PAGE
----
PUBH 1517 - Water Soluble Vitamins

PUBH 1517 - Water Soluble Vitamins - Water Soluble Vitamins...

Info iconThis preview shows page 1. Sign up to view the full content.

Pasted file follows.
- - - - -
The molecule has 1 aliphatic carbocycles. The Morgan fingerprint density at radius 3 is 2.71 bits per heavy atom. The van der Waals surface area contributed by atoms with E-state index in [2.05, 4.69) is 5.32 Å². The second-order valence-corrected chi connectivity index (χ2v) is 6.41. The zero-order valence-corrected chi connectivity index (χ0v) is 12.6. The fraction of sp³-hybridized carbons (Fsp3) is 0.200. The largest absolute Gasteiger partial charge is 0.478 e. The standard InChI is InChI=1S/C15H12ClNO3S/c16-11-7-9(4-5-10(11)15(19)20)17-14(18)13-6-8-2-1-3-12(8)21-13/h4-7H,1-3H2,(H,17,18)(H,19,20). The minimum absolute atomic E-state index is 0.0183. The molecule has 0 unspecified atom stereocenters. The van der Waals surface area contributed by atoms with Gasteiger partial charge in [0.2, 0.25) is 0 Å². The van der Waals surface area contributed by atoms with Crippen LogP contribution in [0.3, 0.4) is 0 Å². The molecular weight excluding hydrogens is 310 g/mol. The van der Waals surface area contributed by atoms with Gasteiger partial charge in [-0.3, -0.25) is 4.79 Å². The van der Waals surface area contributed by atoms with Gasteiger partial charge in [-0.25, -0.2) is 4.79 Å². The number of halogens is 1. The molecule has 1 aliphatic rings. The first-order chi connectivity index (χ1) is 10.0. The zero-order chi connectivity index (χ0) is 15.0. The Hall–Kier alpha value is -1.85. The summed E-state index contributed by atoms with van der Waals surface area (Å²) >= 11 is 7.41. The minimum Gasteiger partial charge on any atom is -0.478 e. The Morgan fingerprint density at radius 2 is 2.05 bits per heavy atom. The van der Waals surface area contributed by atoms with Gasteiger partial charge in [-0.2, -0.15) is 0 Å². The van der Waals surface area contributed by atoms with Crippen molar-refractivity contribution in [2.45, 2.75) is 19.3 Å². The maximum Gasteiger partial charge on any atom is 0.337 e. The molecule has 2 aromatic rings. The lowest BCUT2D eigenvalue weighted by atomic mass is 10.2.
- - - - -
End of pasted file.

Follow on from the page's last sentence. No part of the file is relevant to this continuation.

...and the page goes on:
View Full Document Right Arrow Icon
This is the end of the preview. Sign up to access the rest of the document.